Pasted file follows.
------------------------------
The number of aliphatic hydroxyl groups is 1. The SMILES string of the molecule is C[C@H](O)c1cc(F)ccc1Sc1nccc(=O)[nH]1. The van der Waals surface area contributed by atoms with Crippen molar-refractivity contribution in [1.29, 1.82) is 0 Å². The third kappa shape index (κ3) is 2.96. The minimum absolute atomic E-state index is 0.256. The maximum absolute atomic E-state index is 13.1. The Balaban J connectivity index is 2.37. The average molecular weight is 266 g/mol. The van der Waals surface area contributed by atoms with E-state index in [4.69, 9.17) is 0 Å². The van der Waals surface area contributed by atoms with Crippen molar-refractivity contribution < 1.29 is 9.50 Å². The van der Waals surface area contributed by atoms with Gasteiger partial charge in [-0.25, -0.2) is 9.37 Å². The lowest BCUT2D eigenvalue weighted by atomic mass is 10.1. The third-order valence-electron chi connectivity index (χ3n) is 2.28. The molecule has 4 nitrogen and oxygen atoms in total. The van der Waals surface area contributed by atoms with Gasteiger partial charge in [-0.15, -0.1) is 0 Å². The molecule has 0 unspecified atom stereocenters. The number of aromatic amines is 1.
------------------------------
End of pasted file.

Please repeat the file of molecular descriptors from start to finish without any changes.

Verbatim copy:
The number of aliphatic hydroxyl groups is 1. The SMILES string of the molecule is C[C@H](O)c1cc(F)ccc1Sc1nccc(=O)[nH]1. The van der Waals surface area contributed by atoms with Crippen molar-refractivity contribution in [1.29, 1.82) is 0 Å². The third kappa shape index (κ3) is 2.96. The minimum absolute atomic E-state index is 0.256. The maximum absolute atomic E-state index is 13.1. The Balaban J connectivity index is 2.37. The average molecular weight is 266 g/mol. The van der Waals surface area contributed by atoms with E-state index in [4.69, 9.17) is 0 Å². The van der Waals surface area contributed by atoms with Crippen molar-refractivity contribution < 1.29 is 9.50 Å². The van der Waals surface area contributed by atoms with Gasteiger partial charge in [-0.25, -0.2) is 9.37 Å². The lowest BCUT2D eigenvalue weighted by atomic mass is 10.1. The third-order valence-electron chi connectivity index (χ3n) is 2.28. The molecule has 4 nitrogen and oxygen atoms in total. The van der Waals surface area contributed by atoms with Gasteiger partial charge in [-0.15, -0.1) is 0 Å². The molecule has 0 unspecified atom stereocenters. The number of aromatic amines is 1.